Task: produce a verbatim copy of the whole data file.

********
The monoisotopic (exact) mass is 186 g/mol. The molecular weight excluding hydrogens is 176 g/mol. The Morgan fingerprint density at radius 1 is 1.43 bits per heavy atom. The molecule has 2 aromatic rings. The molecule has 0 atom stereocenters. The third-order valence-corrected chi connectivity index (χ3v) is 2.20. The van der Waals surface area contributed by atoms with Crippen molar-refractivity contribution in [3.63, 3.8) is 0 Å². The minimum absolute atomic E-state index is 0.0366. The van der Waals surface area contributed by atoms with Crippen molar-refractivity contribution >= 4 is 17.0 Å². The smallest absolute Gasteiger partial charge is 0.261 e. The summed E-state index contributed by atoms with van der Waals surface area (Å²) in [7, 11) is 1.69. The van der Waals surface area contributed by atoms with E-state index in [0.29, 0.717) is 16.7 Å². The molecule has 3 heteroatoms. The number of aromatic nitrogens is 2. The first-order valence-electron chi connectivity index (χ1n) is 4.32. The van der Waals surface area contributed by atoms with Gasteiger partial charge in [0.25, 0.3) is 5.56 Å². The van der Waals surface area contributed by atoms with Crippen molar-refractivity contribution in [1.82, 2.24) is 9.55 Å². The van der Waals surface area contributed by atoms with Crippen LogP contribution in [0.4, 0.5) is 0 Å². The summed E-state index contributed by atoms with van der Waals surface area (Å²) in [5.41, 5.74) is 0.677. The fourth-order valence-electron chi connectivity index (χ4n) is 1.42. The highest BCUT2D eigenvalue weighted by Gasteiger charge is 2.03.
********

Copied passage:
The monoisotopic (exact) mass is 186 g/mol. The molecular weight excluding hydrogens is 176 g/mol. The Morgan fingerprint density at radius 1 is 1.43 bits per heavy atom. The molecule has 2 aromatic rings. The molecule has 0 atom stereocenters. The third-order valence-corrected chi connectivity index (χ3v) is 2.20. The van der Waals surface area contributed by atoms with Crippen molar-refractivity contribution in [3.63, 3.8) is 0 Å². The minimum absolute atomic E-state index is 0.0366. The van der Waals surface area contributed by atoms with Crippen molar-refractivity contribution >= 4 is 17.0 Å². The smallest absolute Gasteiger partial charge is 0.261 e. The summed E-state index contributed by atoms with van der Waals surface area (Å²) in [7, 11) is 1.69. The van der Waals surface area contributed by atoms with E-state index in [0.29, 0.717) is 16.7 Å². The molecule has 3 heteroatoms. The number of aromatic nitrogens is 2. The first-order valence-electron chi connectivity index (χ1n) is 4.32. The van der Waals surface area contributed by atoms with Gasteiger partial charge in [0.25, 0.3) is 5.56 Å². The van der Waals surface area contributed by atoms with Crippen molar-refractivity contribution in [1.82, 2.24) is 9.55 Å². The van der Waals surface area contributed by atoms with Crippen LogP contribution in [0.4, 0.5) is 0 Å². The summed E-state index contributed by atoms with van der Waals surface area (Å²) in [5.41, 5.74) is 0.677. The fourth-order valence-electron chi connectivity index (χ4n) is 1.42. The highest BCUT2D eigenvalue weighted by Gasteiger charge is 2.03.